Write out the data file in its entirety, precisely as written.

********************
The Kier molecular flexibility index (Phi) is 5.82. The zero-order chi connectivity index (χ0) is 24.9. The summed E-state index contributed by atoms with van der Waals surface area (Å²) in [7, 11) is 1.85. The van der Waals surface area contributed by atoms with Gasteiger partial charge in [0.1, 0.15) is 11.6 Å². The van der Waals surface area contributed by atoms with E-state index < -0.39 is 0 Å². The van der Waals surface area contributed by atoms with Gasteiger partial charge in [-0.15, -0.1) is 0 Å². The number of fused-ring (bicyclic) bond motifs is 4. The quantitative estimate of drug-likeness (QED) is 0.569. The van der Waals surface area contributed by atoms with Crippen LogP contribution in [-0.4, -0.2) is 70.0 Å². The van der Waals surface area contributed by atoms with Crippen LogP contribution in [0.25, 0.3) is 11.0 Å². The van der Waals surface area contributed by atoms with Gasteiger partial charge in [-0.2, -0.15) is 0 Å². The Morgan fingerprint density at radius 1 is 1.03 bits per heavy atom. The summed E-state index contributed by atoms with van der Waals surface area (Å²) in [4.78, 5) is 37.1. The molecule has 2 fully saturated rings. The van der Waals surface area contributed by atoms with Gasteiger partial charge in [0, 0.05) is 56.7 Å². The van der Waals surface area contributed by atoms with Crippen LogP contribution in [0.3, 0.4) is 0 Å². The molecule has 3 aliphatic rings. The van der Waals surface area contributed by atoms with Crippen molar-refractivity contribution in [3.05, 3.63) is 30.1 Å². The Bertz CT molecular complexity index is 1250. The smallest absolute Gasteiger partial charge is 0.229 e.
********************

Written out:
The Kier molecular flexibility index (Phi) is 5.82. The zero-order chi connectivity index (χ0) is 24.9. The summed E-state index contributed by atoms with van der Waals surface area (Å²) in [7, 11) is 1.85. The van der Waals surface area contributed by atoms with Gasteiger partial charge in [0.1, 0.15) is 11.6 Å². The van der Waals surface area contributed by atoms with E-state index < -0.39 is 0 Å². The van der Waals surface area contributed by atoms with Gasteiger partial charge in [-0.15, -0.1) is 0 Å². The number of fused-ring (bicyclic) bond motifs is 4. The quantitative estimate of drug-likeness (QED) is 0.569. The van der Waals surface area contributed by atoms with Crippen LogP contribution in [-0.4, -0.2) is 70.0 Å². The van der Waals surface area contributed by atoms with Crippen LogP contribution in [0.25, 0.3) is 11.0 Å². The van der Waals surface area contributed by atoms with Gasteiger partial charge in [-0.2, -0.15) is 0 Å². The Morgan fingerprint density at radius 1 is 1.03 bits per heavy atom. The summed E-state index contributed by atoms with van der Waals surface area (Å²) in [4.78, 5) is 37.1. The molecule has 2 fully saturated rings. The van der Waals surface area contributed by atoms with Gasteiger partial charge in [0, 0.05) is 56.7 Å². The van der Waals surface area contributed by atoms with Crippen LogP contribution in [0.3, 0.4) is 0 Å². The molecule has 3 aliphatic rings. The van der Waals surface area contributed by atoms with Crippen molar-refractivity contribution in [3.05, 3.63) is 30.1 Å². The Bertz CT molecular complexity index is 1250. The smallest absolute Gasteiger partial charge is 0.229 e.